Business Ethics: Capitalism

Topics: Business ethics, Capitalism, Corporate social responsibility Pages: 16 (5266 words) Published: June 28, 2011
Part I: Capitalism
1.1 Introduction
According to an online article entitled “ Reflections on capitalism” : The word “capitalism” was popularised by Karl Marx in the middle of the 19th century .It is a social , political as well as an economic system that countries use to guide their development programs and economic policies. Almost all the worlds countries are currently running their economies on capitalist inspired doctrines ,this fact testifies to a great extent of the many advantages and viability of the system of capitalism .

1.2 Advantages of Capitalism
1.2.1 Cheaper and better products
A capitalist economy operates in a “free market”, this is a requirement vital if capitalism is to thrive. A free market is characterized by Businesses which are governed by the laws of supply and demand, not restrained by government interference. As such in a truly free market, naturally Darwin’s theory of survival of the fittest comes into being, that is to say since consumers have access to cheaper and better goods. The wide variety of goods being offered will create a healthy completion among companies which will not only aim to offer quality goods but competitive prices as well. Hence a capitalist economy through competition creates availability of cheaper and better goods. 1.2.2 Economic Growth

Due to the fact that capitalism and the free market promote imports and exports between countries, they create an opportunity for internationally competitive countries to increase their exports relative to their imports thus increasing GDP due to net exports . An example of such a country is CHINA , its economic growth is mainly due to its net exports which are a result of its competitive prices relative to other countries, without a free market system it is not worthy to say that CHINA would not be where it is today. 1.2.3 It promotes Consumer Activism

Capitalism gives rise to an economy where the consumers can have a say in issues and problems through the voice which is their combined buying power . Due to the wide range of alternatives which are made available by the “free market” implied in a capitalist economy this increased variety leaves consumers free to either choose or select a product for whatsoever reason they choose . An early example of successful consumer action was the boycott in England of sugar produced by slaves. In 1791, after Parliament refused to abolish slavery, thousands of pamphlets were printed encouraging the boycott. Sales of sugar dropped by between a third and a half 1.2.4 Promotes the rule of law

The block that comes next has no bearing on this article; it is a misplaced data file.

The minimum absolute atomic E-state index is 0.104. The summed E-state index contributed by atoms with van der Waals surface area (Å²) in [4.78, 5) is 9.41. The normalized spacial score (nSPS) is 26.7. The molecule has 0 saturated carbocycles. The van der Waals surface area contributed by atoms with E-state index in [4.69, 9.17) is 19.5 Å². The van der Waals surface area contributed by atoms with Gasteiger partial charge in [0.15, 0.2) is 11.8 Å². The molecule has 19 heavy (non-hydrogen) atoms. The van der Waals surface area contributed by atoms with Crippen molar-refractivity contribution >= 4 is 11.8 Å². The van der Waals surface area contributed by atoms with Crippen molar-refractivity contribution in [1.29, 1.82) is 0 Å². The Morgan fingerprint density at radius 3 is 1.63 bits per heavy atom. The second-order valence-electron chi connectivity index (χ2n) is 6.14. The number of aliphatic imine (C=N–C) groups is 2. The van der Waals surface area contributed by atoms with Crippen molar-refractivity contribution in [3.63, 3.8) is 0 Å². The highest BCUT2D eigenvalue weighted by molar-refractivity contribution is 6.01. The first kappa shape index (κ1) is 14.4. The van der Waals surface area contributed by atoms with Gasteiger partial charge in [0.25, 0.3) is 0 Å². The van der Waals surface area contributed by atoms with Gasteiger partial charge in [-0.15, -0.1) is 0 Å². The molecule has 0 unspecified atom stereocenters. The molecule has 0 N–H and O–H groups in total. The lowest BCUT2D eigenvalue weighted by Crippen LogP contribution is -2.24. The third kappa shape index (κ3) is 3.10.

For capitalism to thrive it requires existence of long-term “social contracts”. Social contracts are “an agreement among members of an organized society or between the governed and the government defining and limiting the rights and duties of each . Social contracts in turn require the rule of law . This is due to the fact that for capitalism to thrive economic agents and privately owned businesses should be able to make plans that will not be undermined by unpredictable political intervention, state intervention, criminal action or any other destabilising activity. Hence capitalism promotes stability as well the rule of law .

1.3 Disadvantages of Capitalism
1.3.1 Inequality
One of the most common disadvantages of capitalism is inequality this happens when different people have different levels of income .This inequality a arises due to the fact that benefits of capitalism are not equitably distributed. In the USA the wealth of the top 1% is greater than that of the bottom 95%. In Mexico 40 people own 30% of the wealth in that country of 95 million people. 1.3.2 Monopoly Behavior

Another disadvantage of capitalism is monopoly. It is in a situation, which a single company owns all or nearly all of the market for a given type of product or service. This would happen in the case that there is a barrier to entry into the industry that allows the single company to operate without...
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